'Best available science’

Northfield-based Medline is permitted to use ethylene oxide, also known as EtO, to sterilize medical products.

The company declined to answer a detailed list of questions from the Tribune. In a statement, Medline called for “clear national standards based on sound science that both protects public health and ensures patients don’t suffer from a lack of available sterile medical products cleaned with EtO.”

Another contributor to the industry defense is Oak Brook-based Sterigenics, operator of facilities that use the gas to sterilize medical products in seven U.S. cities including suburbs of Atlanta and Los Angeles.

Sterigenics permanently closed its Willowbrook plant in September, citing an unstable regulatory landscape and a failure to broker a new deal on its lease amid concerted opposition from community groups and local politicians. The company declined to comment for this story.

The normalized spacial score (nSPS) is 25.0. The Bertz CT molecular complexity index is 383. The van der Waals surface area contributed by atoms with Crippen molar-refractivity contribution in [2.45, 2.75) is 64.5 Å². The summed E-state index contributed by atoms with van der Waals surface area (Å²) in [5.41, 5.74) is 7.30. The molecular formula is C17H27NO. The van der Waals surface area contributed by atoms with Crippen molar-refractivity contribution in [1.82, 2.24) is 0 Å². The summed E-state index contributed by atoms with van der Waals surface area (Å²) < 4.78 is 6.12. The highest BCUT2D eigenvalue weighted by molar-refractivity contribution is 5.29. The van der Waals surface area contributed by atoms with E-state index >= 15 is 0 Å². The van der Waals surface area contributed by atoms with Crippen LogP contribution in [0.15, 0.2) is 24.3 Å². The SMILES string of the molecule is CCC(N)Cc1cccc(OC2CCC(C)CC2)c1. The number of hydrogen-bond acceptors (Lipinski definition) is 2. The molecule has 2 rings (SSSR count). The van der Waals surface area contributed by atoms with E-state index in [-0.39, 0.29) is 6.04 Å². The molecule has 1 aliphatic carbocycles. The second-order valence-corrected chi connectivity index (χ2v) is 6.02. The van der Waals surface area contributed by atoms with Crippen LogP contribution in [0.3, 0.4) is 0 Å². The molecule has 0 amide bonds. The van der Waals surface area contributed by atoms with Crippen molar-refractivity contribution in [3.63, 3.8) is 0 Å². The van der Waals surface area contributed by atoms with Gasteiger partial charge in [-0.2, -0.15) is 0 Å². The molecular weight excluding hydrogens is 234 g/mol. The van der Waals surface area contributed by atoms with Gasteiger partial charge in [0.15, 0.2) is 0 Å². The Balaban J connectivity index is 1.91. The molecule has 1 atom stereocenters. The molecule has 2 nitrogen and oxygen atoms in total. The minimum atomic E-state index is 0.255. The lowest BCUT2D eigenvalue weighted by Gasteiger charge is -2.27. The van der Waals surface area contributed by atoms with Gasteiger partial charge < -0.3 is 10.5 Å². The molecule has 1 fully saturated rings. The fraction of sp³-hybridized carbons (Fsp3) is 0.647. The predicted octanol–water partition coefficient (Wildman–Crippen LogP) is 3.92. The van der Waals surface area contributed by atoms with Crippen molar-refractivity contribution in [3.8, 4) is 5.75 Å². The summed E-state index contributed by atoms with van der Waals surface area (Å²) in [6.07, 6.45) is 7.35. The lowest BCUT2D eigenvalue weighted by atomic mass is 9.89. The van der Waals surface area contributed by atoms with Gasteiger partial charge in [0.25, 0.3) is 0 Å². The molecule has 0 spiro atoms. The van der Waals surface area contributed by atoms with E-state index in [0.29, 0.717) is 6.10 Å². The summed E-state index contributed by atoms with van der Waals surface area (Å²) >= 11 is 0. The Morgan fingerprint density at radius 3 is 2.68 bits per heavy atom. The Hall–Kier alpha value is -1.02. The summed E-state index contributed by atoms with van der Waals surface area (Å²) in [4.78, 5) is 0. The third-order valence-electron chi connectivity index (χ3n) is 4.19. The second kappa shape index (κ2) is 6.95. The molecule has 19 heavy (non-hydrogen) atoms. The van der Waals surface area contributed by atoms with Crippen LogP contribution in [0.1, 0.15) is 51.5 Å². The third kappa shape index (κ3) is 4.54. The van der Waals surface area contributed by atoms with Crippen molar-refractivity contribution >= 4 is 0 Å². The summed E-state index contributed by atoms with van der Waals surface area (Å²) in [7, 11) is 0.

Echoing Medline’s statement, the American Chemistry Council said it supports “using the best available science in regulatory decision-making.”

“We understand and appreciate the concerns that people have about the air they breathe,” the trade group’s Ethylene Oxide Panel said in a statement. “We’re constantly using what we’ve learned to improve our practices, striving to minimize emissions every day.”

Changing the cancer risk

Less stringent regulation would spare the chemical industry from making major improvements at plants in Texas and Louisiana owned by Dow, Huntsman, Shell and Union Carbide, a subsidiary of Dow. The companies use ethylene oxide to synthesize ethylene glycol, a raw material in antifreeze, polyester and plastics.

A weaker federal standard also could help deter state and local regulators from cracking down on emissions from commercial sterilization facilities, a once-obscure industry that during the past year has been subjected to intensive scrutiny.